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Audi Q8 interior, tech and comfort

2018 onwards (change model)
Comfort rating: 3.5 out of 53.5

Written by CJ Hubbard Published: 8 November 2023 Updated: 8 November 2023

  • Mostly very high quality inside
  • Cheap-feeling paddleshifters a low point
  • Too many touchscreen controls

How is the quality and layout?

There was a moment in time when we regarded the Audi Q8’s interior extremely highly. Material quality – with one exception – verges on the impeccable, and those dual central touchscreens once had the sleek look of the future.

Now, while the quality unquestionably remains, our opinion of the control layout has shifted. There are too many functions assigned to those screens as Audi has dramatically reduced the button count. So although there is at least a permanent set of controls for the climate system – many other modern cars have these buried in a sub-menu of the main infotainment screen – it’s still more difficult to use than it could be. It’s a shame that looks have overtaken functionality so completely.

As for the exception to the overall interior quality, that comes in the form of a cheap-feeling set of paddleshifters fitted to the back of the steering wheel. These are the same as you’d get on a basic Audi A3, and seem very out of place in a range-topping SUV with an asking price that extends beyond £100,000.

Infotainment and tech

The actual infotainment system is relatively easy to get to grips with, with plenty of modern functionality and a relatively straightforward interface. But for some reason, the screen for both this and the lower climate control panel, Audi has chosen to use a technology that requires a firm prod to activate rather than the gentle touch almost every rival requires.

Audi Q8 review - infotainment and climate control touchscreens
Dual touchscreens look great but are hard to use.

This makes activating items within the screens even more difficult on the move, taking your attention away from the road more than seems necessary. Fortunately, Audi also provides a clear set of digital dials in the instrument cluster ahead of the driver that can be customised and controlled by buttons on the steering wheel. More expensive versions of the Q8 also come with a head-up display.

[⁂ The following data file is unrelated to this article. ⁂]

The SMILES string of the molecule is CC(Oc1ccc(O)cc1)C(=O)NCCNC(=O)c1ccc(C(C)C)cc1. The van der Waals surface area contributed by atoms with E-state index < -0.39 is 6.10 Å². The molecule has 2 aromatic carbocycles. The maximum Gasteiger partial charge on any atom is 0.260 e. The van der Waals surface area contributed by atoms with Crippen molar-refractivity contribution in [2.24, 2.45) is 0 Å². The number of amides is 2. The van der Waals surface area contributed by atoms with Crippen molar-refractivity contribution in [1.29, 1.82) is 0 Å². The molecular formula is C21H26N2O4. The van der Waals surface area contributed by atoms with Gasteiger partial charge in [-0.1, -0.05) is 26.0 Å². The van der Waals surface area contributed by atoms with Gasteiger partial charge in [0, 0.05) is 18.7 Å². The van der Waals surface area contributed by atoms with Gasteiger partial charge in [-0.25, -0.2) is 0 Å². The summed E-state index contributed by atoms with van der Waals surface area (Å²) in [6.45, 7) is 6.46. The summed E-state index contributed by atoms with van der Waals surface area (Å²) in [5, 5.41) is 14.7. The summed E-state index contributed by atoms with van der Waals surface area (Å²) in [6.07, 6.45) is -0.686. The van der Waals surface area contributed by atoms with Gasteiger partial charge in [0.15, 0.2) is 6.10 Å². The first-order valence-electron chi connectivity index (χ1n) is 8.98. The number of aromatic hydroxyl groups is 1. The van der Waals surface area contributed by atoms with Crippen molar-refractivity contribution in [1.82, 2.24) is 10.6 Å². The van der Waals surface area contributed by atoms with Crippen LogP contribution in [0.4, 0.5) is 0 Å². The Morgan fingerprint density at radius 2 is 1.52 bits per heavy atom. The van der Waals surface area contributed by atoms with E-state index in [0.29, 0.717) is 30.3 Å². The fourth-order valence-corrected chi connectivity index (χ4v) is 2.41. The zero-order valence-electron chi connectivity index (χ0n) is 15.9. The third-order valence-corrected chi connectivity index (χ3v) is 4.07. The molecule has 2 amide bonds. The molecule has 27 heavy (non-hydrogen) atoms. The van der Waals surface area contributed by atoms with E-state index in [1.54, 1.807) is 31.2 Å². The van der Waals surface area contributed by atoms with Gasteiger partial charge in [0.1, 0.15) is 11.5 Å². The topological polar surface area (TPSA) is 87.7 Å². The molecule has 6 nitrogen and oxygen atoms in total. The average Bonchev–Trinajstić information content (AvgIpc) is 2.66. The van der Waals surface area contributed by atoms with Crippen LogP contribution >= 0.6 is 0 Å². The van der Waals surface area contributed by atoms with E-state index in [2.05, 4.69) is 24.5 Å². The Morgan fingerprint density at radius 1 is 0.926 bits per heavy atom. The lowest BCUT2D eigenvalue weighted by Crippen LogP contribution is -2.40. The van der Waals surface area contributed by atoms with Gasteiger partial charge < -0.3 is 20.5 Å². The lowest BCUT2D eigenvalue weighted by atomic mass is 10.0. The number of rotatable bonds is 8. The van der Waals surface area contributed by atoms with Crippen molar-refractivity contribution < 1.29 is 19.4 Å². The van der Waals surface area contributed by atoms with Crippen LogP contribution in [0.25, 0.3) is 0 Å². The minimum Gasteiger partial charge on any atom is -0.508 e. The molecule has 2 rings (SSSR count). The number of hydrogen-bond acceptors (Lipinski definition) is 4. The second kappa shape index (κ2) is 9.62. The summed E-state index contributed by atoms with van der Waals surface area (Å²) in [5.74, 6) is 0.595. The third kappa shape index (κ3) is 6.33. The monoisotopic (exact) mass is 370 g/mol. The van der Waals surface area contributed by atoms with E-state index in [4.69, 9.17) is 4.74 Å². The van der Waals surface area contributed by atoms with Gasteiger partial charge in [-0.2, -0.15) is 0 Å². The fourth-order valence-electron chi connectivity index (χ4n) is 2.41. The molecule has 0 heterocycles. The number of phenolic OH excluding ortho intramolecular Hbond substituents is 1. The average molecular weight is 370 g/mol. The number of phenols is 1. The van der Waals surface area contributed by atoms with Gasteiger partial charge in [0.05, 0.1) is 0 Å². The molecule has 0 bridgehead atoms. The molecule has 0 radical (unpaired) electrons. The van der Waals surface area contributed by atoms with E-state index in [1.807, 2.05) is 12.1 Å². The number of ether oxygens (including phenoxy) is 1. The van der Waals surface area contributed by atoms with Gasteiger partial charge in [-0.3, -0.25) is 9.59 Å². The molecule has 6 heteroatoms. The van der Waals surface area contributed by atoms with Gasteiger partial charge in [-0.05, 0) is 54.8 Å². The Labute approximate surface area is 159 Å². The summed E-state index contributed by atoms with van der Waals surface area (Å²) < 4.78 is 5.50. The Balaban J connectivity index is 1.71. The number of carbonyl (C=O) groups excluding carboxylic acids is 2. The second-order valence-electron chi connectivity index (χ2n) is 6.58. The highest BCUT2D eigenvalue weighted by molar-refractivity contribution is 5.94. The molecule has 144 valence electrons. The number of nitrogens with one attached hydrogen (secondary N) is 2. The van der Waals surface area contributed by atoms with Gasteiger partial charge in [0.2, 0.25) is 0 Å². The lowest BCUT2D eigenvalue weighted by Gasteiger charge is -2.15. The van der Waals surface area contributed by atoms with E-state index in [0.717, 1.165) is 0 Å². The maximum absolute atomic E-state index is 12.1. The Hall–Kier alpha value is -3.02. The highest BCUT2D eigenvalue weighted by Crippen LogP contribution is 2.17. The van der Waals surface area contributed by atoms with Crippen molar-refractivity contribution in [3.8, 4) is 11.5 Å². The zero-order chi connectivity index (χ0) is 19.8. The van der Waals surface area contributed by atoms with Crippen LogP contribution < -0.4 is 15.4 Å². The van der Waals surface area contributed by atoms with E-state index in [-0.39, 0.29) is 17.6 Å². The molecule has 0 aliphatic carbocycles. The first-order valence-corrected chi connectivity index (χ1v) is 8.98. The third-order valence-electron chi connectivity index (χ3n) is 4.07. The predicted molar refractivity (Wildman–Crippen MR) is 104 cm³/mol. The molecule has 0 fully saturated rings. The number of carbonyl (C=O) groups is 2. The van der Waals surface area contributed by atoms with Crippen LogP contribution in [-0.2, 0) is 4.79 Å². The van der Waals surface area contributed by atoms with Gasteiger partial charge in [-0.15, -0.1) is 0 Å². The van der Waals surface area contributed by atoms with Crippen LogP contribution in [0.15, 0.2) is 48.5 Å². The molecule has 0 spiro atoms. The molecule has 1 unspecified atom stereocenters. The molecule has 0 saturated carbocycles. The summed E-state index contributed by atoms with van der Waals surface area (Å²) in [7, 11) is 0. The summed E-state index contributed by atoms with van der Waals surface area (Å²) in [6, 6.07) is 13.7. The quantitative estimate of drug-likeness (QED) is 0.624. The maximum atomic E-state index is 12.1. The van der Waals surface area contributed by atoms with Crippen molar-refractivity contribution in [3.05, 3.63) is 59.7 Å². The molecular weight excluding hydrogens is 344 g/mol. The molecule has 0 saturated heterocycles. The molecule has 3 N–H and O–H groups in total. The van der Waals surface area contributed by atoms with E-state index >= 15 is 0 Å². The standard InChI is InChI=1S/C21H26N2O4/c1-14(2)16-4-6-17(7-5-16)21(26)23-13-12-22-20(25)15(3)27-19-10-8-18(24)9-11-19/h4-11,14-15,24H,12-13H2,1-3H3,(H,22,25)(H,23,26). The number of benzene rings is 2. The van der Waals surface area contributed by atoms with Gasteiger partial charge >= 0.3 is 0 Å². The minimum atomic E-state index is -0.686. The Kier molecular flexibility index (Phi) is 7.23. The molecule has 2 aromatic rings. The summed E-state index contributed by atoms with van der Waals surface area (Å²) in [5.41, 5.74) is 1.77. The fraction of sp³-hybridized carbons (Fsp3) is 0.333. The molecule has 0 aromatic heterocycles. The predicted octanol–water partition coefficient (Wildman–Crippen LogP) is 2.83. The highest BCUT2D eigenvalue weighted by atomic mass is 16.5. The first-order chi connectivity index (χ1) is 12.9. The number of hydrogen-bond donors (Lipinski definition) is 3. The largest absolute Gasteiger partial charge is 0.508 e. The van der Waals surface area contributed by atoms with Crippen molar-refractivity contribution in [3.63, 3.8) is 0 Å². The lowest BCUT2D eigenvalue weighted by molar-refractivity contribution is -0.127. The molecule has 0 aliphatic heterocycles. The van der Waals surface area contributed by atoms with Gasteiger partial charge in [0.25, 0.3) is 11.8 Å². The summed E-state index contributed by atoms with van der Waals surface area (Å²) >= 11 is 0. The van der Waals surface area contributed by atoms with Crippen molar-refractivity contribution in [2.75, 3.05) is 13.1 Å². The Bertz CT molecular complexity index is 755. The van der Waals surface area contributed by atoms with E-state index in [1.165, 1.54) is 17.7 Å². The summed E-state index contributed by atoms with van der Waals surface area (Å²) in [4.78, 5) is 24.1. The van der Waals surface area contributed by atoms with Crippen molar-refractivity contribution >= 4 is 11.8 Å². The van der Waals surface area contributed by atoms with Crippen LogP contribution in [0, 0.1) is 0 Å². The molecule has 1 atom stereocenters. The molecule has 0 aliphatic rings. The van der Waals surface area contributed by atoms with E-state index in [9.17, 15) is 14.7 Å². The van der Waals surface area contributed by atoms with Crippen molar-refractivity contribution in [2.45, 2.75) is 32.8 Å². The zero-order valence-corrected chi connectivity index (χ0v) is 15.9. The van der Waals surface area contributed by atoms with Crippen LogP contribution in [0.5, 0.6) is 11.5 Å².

The HD matrix LED headlights are also worth mentioning. These create maximum driving light at all times by only shutting off elements that will blind on-coming traffic. They also have a laser light for an extended-range high-beam. They come on top-spec Vorsprung models only, combined with digital OLED taillights, and further off owners a choice of four sets of daytime running light signatures to choose from.


Sitting in an unmistakably raised-up (but not quite as high as a Q7) driving position, the driver gets an excellent view out of the front and shouldn’t have any problem getting comfortable thanks to standard-fit electrically adjustable seats. Those in the rear are treated to generously proportioned and well-finished accommodation, too. Four-zone climate control is available.

Audi Q8 review - rear seats, rear legroom
Rear legroom is generous.

Refinement is generally good, though you will get some rustling around the windscreen and door mirrors on a windy day, and the even bigger tyres of the SQ8 do generate extra road noise. All of the engines are cultured and fun to listen to, without ever becoming intrusive. In fact, we would have enjoyed a little more V8 rumble from the SQ8 model than it delivers.

We’ll deal with suspension comfort in the driving section of this review.